United Says Allergic Woman Removed from Flight for ‘Safety’

in Food Allergy, Food Allergy News
Published: November 19, 2022
Woman at the airport
Photo: Getty

United Airlines stands by its flight crew’s decision to ask a woman with food allergies to leave a flight. The airline contends it would have been unsafe for her to fly.

At the start of November, the woman filed a complaint with the Department of Transportation (DOT). It identifies her as “Jane Doe” for privacy. Doe’s complaint says an attendant ordered her off the June 22 flight because she revealed an allergy to tree nuts.

The complaint says this is a violation of the Air Carrier Access Act (ACAA). As well, it alleges that United Airlines acted “in blatant disregard” for the Airline Passengers with Disabilities Bill of Rights.

But in its November 16 response to DOT, United Airlines denies the traveler “was removed from and denied passage on a flight … because she disclosed her food allergies.” 

Rather, United emphasizes safety and disclosure timing as reasons for removing her. United’s response says: “Ms. Doe disclosed after she had boarded, and as takeoff was imminent, that she had a severe nut allergy – severe enough to have caused a past Delta Airlines flight to make an emergency landing.”

Through her attorney Mary Vargas, Doe denies ever being involved in an emergency landing or saying this on the June 22 flight.

United’s response continues: “Particularly in light of the imminent departure, United was not able to assure Ms. Doe that she was not at risk due to her claimed allergies.” 

United cites the ACAA’s Section 382.19: “… a carrier may ‘refuse to provide transportation to any passenger on the basis of safety.'” As well, that the airline “can determine that there is a disability-related safety basis for refusing to provide transportation to a passenger with a disability if [it is] able to demonstrate that the passenger poses a direct threat.”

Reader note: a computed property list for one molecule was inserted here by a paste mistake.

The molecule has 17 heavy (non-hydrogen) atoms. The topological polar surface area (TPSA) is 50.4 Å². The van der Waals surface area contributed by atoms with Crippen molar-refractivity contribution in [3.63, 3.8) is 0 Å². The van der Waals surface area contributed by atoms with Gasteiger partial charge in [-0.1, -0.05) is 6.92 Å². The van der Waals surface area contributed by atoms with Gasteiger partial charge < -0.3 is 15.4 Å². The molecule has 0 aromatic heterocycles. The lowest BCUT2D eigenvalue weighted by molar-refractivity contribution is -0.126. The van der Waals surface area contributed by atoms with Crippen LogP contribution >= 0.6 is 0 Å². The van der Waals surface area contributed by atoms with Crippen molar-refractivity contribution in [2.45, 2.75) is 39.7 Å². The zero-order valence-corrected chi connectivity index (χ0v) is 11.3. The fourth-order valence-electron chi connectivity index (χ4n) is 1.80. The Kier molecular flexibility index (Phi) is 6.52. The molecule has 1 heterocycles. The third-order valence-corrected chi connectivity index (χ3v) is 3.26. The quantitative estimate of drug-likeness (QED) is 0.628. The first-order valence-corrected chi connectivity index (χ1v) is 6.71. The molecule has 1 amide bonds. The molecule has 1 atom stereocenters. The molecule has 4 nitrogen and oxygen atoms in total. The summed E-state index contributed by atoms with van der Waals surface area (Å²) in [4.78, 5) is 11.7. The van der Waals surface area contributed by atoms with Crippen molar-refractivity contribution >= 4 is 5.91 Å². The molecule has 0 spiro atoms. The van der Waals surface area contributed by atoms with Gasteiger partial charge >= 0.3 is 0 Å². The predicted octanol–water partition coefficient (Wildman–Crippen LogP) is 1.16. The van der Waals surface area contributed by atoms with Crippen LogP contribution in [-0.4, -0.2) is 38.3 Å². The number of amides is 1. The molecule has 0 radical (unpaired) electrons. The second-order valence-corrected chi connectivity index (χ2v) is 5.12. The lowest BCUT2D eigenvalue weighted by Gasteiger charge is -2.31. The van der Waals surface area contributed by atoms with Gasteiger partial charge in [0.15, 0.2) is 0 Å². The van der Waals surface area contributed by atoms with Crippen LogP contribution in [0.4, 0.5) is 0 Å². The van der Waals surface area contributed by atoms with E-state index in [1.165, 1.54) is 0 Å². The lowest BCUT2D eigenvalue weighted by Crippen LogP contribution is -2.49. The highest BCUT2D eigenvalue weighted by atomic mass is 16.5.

United on Allergic Woman’s Removal

The airline’s response stresses the timing of the traveler’s allergy disclosure in the decision to remove her. It says she “failed to disclose” in advance of boarding the Alabama flight headed for Washington D.C.

But Vargas, Doe’s Washington, D.C.-based disability rights attorney, says the ACAA prohibits airlines from requiring advance notification of a disability. It states: “Airlines may not require advance notice that a person with a disability is traveling.”

United refutes several of Jane Doe’s claims. Among points denied are that the attendant berated the woman about the nut allergy and her safety. It also says: “United denies that it ‘discriminated’ or ‘retaliated’ against Ms. Doe.”

Doe’s complaint states that food allergies are legally considered a disability because “food allergies substantially impair the major life activities of breathing and eating.”

The airline responded with: “United is without knowledge as to the physiology of allergy and allergic reaction, and to what extent those conditions may affect major life activities.”

“United Airlines’ legal strategy is to deny food allergies are a disability and shift responsibility, blame and discredit the victim. We stand behind the DOT complaint,” Vargas told Allergic Living. United Airlines declined to comment beyond its official response to the complaint.

To Disclose Allergy or Not?

DOT will now review the food-allergic woman’s complaint and airline’s response.

In her complaint, Doe seeks compensation for travel expenses (beyond the ticket price, which was refunded) and attorney’s fees. United denies any further compensation is owing.

She also asks for DOT to levy a fine against United “consistent with the Air Carrier Access Act”.

Food allergy and airlines advocate Lianne Mandelbaum notes that a DOT complaint is not a lawsuit seeking financial gain. Mandelbaum, who runs the nonprofit No Nut Traveler, has spoken to Doe, a frequent business traveler. “My sense is that her motivation for the complaint is to prevent others with food allergies from being treated poorly in future,” she says.

Vargas encourages other passengers with food allergies to continue to disclose their allergy when flying. If removed from a flight due to a food allergy, the attorney says to submit a consumer complaint with DOT.

After seeing the airline’s response to her complaint, Jane Doe told Allergic Living through her attorney: “I hope United Airlines will reconsider its position and become an industry leader for air travelers and their families with food allergies.”

Related Reading:

Kicked Off Flight, Allergic Woman Files DOT Complaint
Allergy Groups Launch Pre-Boarding Complaint Against Airline
DOT Warns Airline: Policy Violates Food Allergy Family’s Rights